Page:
Theodore Jerome Cohen is the Readers’ Choice in this week’s Indies Unlimited Flash Fiction Challenge. The winning entry is decided by the popular vote and rewarded with a special feature here today. (In case of a tie, the writer who submitted an entry first is the winner per our rules.) Without further ado, here’s the winning story:
by Theodore Jerome Cohen
“Hurry, Sir Winston,” whispered Alan “Brookie” Brooke, Chairman, Chiefs of Staff Committee, as he half-dragged the prime minister out the doors of the House of Parliament under the stone-faced gaze of the grotesque above them. Furtive glances skyward lend credence to their concerns regarding what the air raid sirens were announcing: yet another of what now were daily raids by the Luftwaffe and the blitz on London by the Third Reich.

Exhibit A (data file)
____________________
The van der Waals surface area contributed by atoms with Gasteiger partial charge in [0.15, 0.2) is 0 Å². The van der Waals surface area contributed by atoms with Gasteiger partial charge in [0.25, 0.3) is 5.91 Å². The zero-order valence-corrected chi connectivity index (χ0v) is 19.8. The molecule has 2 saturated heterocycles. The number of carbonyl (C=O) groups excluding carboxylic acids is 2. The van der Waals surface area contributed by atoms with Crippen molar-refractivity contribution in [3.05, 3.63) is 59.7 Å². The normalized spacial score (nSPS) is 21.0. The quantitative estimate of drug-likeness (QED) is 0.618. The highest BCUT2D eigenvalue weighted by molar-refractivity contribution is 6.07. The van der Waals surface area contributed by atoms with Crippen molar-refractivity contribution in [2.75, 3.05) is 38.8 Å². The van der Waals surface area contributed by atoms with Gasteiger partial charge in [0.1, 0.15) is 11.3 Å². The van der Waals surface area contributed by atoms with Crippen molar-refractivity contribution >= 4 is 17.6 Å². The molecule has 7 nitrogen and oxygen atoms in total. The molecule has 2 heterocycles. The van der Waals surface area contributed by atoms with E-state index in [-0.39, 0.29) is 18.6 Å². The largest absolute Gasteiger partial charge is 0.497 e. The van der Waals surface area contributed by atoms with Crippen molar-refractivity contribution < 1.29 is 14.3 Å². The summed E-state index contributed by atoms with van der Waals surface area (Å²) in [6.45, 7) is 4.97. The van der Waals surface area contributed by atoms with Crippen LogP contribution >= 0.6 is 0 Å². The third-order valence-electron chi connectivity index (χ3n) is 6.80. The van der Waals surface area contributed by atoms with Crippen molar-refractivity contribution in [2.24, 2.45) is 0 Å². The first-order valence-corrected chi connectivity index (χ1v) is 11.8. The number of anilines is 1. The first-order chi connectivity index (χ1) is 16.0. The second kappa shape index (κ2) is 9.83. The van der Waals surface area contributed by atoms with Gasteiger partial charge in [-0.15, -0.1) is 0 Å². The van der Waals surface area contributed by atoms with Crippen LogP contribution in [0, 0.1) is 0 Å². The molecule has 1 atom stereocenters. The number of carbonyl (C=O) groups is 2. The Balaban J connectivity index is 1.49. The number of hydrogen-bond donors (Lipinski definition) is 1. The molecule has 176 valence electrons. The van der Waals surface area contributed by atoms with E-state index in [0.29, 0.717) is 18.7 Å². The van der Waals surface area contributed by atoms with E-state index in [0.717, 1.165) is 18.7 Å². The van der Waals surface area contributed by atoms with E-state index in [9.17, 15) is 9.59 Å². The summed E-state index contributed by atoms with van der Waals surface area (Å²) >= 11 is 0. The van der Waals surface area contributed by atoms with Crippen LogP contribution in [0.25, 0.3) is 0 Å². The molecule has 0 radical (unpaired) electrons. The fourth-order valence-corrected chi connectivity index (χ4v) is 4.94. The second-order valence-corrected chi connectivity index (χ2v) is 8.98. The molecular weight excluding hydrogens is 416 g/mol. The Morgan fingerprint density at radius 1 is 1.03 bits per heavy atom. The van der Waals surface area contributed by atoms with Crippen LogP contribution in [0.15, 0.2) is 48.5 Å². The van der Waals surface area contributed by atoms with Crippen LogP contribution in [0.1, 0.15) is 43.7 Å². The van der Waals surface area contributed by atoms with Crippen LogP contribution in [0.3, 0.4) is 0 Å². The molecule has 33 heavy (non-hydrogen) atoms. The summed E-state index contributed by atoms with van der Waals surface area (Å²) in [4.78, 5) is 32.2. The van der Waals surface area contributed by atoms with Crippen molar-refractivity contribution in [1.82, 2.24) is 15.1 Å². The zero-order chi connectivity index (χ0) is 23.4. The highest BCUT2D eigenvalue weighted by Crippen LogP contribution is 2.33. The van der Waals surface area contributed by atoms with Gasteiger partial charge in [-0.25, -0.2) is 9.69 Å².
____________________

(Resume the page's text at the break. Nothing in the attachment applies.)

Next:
“I’m coming, I’m coming,” huffed Churchill, poking along with one hand on his Malacca walking cane while using the other to hold his cigar, one of ten he would smoke that day.
Behind them, Louis “Dickie” Mountbatten, Chief of Combined Operations, scurried along carrying two briefcases and a tube containing maps of Germany.
Once the trio was ensconced in the car, it sped north on Parliament Street, careened left onto King Charles Street, and screeched to a halt at the entrance to the War Rooms. No one spoke en route. But Churchill could not help notice Brooke was sweating profusely. His shirt collar was soaked, and the man had a look of utter fear in his eyes unlike anything Churchill ever had seen.
“I say, Old Boy, are you all right?” asked Churchill of Brook. “This raid seems to have unnerved you beyond anything I’ve seen.”
“It’s not the raid, Sir Winston,” responded Brook. “I’m concerned if anything happens to you, Baroness Spencer-Churchill will have me drawn and quartered before sunrise tomorrow!”